The deluge of Ebola coverage is straight up overwhelming. Various screaming headlines have asked whether we can get Ebola from spit, semen, and even bowling balls—and that's just credentialed media outlets. We can't begin to cover hysterical reactions from relatives. (But thanks for the concern, Mom.) Personally, we're looking forward to a new wave of decorative home goods saying, “Keep Calm and Carry Hand Sanitizer.” So here's our solution to all that noise: We’ve turned to five medical experts and asked, "What’s the one thing we should keep in mind when it comes to Ebola?" Their advice below will make you realize just how silly it is to wear a hazmat suit to the airport.
David L. Katz, M.D.
Director, Yale University Prevention Research Center
The risk of Ebola to any one of us in the U.S., particularly those not involved in hands-on patient care, is less than that of getting struck by lightning or eaten by a shark. With four cases out of a population of over 300 million, it may be less than the risk of the shark eating you [while] being struck by lightning. We massively exaggerate the exotic risks we can least control and massively undervalue the mundane risks we can control.
James Hardeman, M.D.
Pulmonary and Critical Care Physician and Author of Appears Younger Than Stated Age
The chances of contracting Ebola are very low, but here are three things to do to diminish the risk: 1. Use hand purifier after holding [a pole] on the subway. 2. Wash your hands before eating. 3. Don't touch your eyes, nose, or mouth when you are in public to prevent self-inoculation. These measures might help with Ebola but also with much more common infections, such as the common cold and influenza.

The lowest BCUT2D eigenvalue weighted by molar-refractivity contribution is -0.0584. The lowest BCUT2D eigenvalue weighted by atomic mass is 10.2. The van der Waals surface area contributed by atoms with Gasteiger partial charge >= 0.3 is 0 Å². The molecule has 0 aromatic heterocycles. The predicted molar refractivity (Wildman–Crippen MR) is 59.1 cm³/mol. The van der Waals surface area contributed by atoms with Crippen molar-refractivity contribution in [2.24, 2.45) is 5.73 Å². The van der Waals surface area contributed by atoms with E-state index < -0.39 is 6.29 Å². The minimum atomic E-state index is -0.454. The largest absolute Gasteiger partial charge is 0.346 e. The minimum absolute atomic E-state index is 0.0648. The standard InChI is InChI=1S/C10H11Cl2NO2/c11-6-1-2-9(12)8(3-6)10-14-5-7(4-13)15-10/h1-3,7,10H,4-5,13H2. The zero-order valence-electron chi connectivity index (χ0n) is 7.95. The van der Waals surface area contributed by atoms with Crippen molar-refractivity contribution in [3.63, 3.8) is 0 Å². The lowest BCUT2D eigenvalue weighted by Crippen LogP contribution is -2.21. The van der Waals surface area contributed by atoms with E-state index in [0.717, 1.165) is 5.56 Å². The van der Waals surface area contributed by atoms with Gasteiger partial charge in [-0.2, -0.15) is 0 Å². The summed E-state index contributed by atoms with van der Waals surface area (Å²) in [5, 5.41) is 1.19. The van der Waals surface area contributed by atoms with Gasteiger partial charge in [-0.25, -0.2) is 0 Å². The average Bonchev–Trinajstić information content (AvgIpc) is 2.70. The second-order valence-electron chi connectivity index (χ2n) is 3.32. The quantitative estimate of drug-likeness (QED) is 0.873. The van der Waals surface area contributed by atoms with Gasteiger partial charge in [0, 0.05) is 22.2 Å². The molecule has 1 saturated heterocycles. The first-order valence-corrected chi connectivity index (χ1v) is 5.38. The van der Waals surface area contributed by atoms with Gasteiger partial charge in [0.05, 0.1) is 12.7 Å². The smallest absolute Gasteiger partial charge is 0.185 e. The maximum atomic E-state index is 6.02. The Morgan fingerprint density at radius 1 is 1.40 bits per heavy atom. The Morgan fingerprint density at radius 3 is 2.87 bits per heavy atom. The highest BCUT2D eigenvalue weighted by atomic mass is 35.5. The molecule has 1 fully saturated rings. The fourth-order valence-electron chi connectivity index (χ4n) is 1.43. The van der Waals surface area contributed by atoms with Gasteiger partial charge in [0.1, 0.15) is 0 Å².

Marina Gafanovich, M.D.
It is relatively easy to halt the spread [of Ebola]. The problem in West Africa is the countries suffering from outbreaks have weak healthcare systems. [These] countries lack gloves, gowns, face masks, and the essential supplies to protect nurses and doctors.
Carolyn Engelhard, M.P.A.
Director, Health Policy Program at the University of Virginia School of Medicine
Ebola is aggressively infectious but not highly contagious. People who are infected with Ebola are likely to get very sick, but it important to remember that it is not easy to become infected. Ebola is not like catching a cold from your co-worker, because the Ebola virus only spreads through direct contact with bodily fluids.
John Mandrola, M.D.
Cardiologist, Louisville Cardiology Group, and columnist for Medscape Cardiology
It’s often forgotten that the human body comes with an amazing system for fighting diseases. It’s called our immune system. And it works best when we are strong, well rested, well fed, and fit. I recall a friend who recently developed a severe infection. He was a triathlete. He ate well. He slept well. The infection nearly killed him, but it didn’t. He survived because his body was strong enough to withstand the weeks of treatment and disease. In the end, his “healthiness” saved him.